Any discussion of Matthew Ariaratnam’s music is necessarily going to be reductive, because he’s already created a vast and varied body of work. Deceptively placid guitar quartets that mix shimmering abstraction with very prettily plucked notes. Slowly unfurling soundscapes that can, at times, sound quite literally like a walk in the woods. Electronic dirges that hint at tectonic plates shifting below a calm surface. And then there’s dumbpop, his home-studio “rock band”, which specializes in one-minute melodies that make the Ramones look loquacious.
At 26, it’s possible that he’s still finding his way, slowly developing a signature sound. But it’s more likely that Ariaratnam has already discovered his own sound world—one marked by discovery, along with the different creative opportunities afforded by duration and concision.
“They are opposites, but I think they both function as ways of being in the world,” Ariaratnam tells the Straight in a wide-ranging phone call from his East Van home. “I’m really trying to think about my musical practice being more expansive: not ‘I’m a composer who writes chamber music’ or ‘I’m a composer who just writes pop music,’ but having my primary focus be setting up listening.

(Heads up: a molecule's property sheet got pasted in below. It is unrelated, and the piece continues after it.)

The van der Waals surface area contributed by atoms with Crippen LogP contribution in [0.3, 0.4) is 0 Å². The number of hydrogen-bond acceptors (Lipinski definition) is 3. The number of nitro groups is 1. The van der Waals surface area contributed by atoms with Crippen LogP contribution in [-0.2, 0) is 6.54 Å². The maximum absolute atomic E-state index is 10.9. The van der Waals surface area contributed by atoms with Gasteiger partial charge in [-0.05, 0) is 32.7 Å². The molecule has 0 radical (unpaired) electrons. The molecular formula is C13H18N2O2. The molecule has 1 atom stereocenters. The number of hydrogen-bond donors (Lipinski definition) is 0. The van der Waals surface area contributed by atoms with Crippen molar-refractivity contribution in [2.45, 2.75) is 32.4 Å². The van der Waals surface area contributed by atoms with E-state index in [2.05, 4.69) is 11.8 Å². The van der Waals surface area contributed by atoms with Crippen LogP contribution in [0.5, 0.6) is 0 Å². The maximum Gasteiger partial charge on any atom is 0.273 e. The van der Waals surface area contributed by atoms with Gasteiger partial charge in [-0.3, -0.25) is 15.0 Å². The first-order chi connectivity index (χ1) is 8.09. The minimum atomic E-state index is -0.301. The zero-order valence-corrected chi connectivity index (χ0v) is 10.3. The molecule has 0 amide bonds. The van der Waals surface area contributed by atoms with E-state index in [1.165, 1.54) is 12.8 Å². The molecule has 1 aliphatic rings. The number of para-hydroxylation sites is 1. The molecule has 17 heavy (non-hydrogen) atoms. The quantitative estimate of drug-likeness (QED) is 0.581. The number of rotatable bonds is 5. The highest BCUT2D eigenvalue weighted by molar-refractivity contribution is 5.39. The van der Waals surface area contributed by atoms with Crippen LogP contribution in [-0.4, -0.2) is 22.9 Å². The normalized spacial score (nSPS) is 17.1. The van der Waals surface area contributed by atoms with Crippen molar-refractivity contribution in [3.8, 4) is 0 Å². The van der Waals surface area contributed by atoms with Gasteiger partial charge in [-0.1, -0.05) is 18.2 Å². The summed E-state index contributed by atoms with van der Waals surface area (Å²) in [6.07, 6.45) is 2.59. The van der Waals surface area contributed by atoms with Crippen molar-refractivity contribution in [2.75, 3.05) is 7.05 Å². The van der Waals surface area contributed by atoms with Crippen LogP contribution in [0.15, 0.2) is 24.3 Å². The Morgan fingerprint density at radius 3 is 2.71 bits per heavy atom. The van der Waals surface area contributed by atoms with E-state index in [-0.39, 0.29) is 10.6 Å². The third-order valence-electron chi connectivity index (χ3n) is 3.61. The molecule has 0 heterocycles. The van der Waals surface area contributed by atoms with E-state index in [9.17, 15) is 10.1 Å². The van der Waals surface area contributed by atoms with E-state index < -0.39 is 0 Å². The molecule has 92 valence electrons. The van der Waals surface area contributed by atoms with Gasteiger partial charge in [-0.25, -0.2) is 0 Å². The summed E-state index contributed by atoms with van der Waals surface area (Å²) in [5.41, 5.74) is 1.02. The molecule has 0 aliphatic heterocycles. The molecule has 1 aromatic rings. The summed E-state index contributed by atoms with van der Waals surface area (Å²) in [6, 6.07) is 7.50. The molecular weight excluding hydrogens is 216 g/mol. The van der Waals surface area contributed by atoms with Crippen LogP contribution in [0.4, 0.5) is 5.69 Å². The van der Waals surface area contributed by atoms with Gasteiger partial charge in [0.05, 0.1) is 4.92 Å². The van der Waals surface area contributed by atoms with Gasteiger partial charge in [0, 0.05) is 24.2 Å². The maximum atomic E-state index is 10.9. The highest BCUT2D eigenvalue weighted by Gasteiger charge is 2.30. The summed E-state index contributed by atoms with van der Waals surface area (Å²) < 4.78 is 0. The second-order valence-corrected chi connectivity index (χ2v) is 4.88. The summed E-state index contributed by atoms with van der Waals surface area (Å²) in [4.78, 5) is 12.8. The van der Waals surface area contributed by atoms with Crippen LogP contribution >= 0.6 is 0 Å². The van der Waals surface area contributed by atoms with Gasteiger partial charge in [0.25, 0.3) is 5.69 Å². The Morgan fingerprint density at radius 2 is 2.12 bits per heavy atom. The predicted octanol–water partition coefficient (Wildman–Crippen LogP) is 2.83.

“I see dumbpop as using what I’ve learned being a songwriter and my skills as a composer,” the former classical guitarist continues. “I’m trying to put that all into one thing, and distill it as fast as possible. How strong a song can I make with just a minute of material? It’s kind of a compositional challenge. The long, unfolding things are also a compositional challenge, but there I’m more thinking about landscape…and about working with groups of people in different ways—not just in a compositional way.”
That Ariaratnam is as much a philosopher as a musician is readily apparent. When he composes, he’s thinking as much about sound’s function in the world as he is about note placement, and he brings an improvisational aesthetic to his work that is also a reflection of how he navigates life itself.
Improvisation, he says, “is kind of a practice that I feel like I do just for survival, because it really brings you to a present moment, where you don’t have to think about the future and you’re not thinking about the past. It’s very meditative, I guess, and it’s been central to all of my work. Anything I’ve composed, I will improvise first.”
Which makes it hard to predict just what Ariaratnam will do at the Fox Cabaret on April 23 of next year, when he’ll join percussionist Julia Chien and composer Alex Mah as part of Music on Main’s Emerge on Main showcase of new artists to watch.
“There’ll be some music, that’s for sure,” Ariaratnam says with a laugh. “Definitely some sound stuff. It might not even be guitar; it could be many other things.”